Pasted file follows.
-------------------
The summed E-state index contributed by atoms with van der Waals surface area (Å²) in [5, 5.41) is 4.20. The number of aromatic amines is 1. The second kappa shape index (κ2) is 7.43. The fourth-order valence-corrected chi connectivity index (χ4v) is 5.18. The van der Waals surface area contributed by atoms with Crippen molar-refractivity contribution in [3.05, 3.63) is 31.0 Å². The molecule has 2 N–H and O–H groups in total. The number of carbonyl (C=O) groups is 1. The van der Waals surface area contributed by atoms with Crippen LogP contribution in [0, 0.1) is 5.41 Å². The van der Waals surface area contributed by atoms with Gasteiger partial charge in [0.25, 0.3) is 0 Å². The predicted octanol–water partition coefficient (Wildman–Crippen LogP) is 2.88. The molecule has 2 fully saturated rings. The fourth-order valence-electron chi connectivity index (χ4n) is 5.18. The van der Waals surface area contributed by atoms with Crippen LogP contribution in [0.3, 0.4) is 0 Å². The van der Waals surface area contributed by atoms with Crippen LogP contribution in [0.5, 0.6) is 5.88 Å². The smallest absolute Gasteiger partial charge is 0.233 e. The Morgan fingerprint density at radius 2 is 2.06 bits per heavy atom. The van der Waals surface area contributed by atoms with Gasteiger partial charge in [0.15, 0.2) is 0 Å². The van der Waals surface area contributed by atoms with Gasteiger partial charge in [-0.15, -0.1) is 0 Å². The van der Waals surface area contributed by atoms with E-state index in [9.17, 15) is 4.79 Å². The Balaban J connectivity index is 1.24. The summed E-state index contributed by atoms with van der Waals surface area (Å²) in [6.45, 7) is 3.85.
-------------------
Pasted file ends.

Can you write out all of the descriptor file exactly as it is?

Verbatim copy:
The summed E-state index contributed by atoms with van der Waals surface area (Å²) in [5, 5.41) is 4.20. The number of aromatic amines is 1. The second kappa shape index (κ2) is 7.43. The fourth-order valence-corrected chi connectivity index (χ4v) is 5.18. The van der Waals surface area contributed by atoms with Crippen molar-refractivity contribution in [3.05, 3.63) is 31.0 Å². The molecule has 2 N–H and O–H groups in total. The number of carbonyl (C=O) groups is 1. The van der Waals surface area contributed by atoms with Crippen LogP contribution in [0, 0.1) is 5.41 Å². The van der Waals surface area contributed by atoms with Gasteiger partial charge in [0.25, 0.3) is 0 Å². The predicted octanol–water partition coefficient (Wildman–Crippen LogP) is 2.88. The molecule has 2 fully saturated rings. The fourth-order valence-electron chi connectivity index (χ4n) is 5.18. The van der Waals surface area contributed by atoms with Crippen LogP contribution in [0.3, 0.4) is 0 Å². The van der Waals surface area contributed by atoms with Crippen LogP contribution in [0.5, 0.6) is 5.88 Å². The smallest absolute Gasteiger partial charge is 0.233 e. The Morgan fingerprint density at radius 2 is 2.06 bits per heavy atom. The van der Waals surface area contributed by atoms with Gasteiger partial charge in [0.15, 0.2) is 0 Å². The van der Waals surface area contributed by atoms with Gasteiger partial charge in [-0.15, -0.1) is 0 Å². The van der Waals surface area contributed by atoms with E-state index in [9.17, 15) is 4.79 Å². The Balaban J connectivity index is 1.24. The summed E-state index contributed by atoms with van der Waals surface area (Å²) in [6.45, 7) is 3.85.